No, it was optional and so has not arrived, but was only lurking in the shadow. A bit like you.

The way I see it is this corporate FUD – the type of features corporations create when they have become too large to fail, and need to trick customers to get them to believe they need something they do not. And who is he working for now? Right, Microsoft … I did not need a secure boot process in 25 years and I did not need Microsoft, and this is not going to change.

And?
It’s generated locally which makes it 1000 time more trusted than being generated remotely by who knows on what server run by who knows who!
Why the fuck would I want it to be built and signed by someone who I don’t know and trust?
Lennart, get lost with your Microsoft infested ideas that can only think on how to infest more computers with its spyware!
From all the employers you couldn’t work for another one?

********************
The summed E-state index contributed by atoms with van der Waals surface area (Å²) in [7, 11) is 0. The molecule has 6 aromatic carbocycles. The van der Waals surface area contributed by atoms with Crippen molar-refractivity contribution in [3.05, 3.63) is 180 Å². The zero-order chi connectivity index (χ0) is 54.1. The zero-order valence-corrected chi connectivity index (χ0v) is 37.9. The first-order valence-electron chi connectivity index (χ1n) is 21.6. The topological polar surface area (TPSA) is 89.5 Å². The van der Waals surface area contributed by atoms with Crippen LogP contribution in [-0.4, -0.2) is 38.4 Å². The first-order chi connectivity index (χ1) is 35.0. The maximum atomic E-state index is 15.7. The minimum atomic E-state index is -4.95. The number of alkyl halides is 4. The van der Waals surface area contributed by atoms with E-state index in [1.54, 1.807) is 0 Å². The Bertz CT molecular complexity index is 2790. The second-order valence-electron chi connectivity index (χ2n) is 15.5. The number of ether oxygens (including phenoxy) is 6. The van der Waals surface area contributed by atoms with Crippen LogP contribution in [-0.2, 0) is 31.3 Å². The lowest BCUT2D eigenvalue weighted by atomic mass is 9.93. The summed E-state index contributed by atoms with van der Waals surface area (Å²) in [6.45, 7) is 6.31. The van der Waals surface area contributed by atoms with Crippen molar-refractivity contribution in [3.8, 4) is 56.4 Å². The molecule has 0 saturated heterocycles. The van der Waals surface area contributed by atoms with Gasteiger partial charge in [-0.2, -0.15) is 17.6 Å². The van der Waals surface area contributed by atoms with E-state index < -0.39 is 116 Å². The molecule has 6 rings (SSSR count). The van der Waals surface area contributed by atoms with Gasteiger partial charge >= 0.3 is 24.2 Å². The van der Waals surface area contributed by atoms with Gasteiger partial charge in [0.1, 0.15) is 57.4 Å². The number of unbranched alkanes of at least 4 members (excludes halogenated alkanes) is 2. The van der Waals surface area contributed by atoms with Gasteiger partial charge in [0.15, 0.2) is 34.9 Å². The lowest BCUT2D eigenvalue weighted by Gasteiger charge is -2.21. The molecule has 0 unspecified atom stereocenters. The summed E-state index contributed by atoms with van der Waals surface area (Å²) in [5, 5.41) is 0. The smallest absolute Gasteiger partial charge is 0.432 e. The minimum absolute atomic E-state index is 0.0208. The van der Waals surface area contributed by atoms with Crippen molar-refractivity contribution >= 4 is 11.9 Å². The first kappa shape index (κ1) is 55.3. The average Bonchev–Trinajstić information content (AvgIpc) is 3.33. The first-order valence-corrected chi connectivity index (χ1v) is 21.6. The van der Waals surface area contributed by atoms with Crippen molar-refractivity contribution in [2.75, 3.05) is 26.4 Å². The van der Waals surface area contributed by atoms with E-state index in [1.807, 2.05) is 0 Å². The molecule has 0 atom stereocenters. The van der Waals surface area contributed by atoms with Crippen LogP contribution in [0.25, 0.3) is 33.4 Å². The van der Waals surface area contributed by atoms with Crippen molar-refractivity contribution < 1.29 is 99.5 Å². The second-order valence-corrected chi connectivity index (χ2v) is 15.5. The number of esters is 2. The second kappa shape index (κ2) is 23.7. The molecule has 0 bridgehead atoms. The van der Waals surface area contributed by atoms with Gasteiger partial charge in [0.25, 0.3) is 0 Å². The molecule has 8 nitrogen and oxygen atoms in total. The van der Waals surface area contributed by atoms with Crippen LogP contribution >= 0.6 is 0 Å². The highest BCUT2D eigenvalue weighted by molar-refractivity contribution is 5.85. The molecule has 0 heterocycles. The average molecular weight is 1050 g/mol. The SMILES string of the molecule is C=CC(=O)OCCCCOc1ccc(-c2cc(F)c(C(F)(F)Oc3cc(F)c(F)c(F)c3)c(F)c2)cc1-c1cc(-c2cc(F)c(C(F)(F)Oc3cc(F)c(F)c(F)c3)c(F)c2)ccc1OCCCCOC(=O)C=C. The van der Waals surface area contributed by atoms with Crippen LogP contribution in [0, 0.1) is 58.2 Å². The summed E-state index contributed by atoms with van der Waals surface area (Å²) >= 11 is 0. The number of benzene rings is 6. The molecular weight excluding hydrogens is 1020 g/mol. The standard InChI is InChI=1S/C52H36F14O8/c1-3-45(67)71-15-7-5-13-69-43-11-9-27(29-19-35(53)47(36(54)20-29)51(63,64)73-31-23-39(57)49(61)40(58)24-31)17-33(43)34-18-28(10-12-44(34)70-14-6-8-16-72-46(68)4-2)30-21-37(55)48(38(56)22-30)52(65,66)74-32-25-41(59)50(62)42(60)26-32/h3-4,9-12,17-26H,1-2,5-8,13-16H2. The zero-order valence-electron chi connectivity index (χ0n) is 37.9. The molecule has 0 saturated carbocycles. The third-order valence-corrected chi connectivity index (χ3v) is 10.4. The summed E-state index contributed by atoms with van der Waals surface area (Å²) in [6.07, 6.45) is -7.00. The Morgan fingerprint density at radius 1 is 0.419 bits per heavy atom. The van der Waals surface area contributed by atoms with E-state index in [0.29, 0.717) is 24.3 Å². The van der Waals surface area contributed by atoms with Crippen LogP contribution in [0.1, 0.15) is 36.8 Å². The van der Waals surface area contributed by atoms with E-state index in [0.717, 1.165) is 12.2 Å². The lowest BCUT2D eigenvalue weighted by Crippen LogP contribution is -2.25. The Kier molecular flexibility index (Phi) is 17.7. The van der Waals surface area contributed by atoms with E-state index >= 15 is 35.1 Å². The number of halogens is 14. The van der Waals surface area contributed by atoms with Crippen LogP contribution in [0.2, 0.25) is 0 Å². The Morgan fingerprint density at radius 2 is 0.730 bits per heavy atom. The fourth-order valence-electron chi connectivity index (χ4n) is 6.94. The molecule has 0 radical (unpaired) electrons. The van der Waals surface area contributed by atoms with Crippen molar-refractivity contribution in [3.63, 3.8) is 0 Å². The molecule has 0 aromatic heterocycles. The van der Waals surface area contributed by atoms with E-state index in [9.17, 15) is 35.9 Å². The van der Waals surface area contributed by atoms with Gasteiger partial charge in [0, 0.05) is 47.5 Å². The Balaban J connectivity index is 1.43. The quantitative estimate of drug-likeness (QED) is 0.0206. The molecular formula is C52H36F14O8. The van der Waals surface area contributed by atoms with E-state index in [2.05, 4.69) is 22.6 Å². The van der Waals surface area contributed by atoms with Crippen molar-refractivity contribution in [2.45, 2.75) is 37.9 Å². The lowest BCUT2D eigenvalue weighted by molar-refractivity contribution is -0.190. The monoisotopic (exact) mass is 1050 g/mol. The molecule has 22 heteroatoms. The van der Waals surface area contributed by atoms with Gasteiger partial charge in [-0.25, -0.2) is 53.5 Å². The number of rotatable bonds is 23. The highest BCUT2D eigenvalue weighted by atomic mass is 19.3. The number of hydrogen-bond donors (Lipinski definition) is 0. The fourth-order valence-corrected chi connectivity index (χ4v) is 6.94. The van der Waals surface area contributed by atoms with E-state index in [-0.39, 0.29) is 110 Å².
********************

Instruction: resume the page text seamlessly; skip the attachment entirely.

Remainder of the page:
I’m starting to feel more and more disgusted about this attitude and thinking that we are so stupid to want thing built by somebody else, especially by Microsoft!

Reply:

If it’s reproducible, it kinda doesn’t matter who signs it. If it also makes it 1000x harder for anyone to sign images that aren’t reproducible, then most end-users have avoided plethora of attacks – quite unattainable for malware makers and most bad actors.

I’m starting to feel more and more annoyed how I can’t give regular people an hardened Linux setup resistant to most ab- and misuse. All because of some pointless feet-dragging all while the actual threats to computing freedom fly past unnoticed.

More:

You are simply not save from mega corporations. They will try to cash in on every bit of fear, uncertainty and doubt you may have. They want you to need them and to buy from them. First they tell you it is ‘locally generated’, then it is ‘generated’, and then to best buy it from them for a price…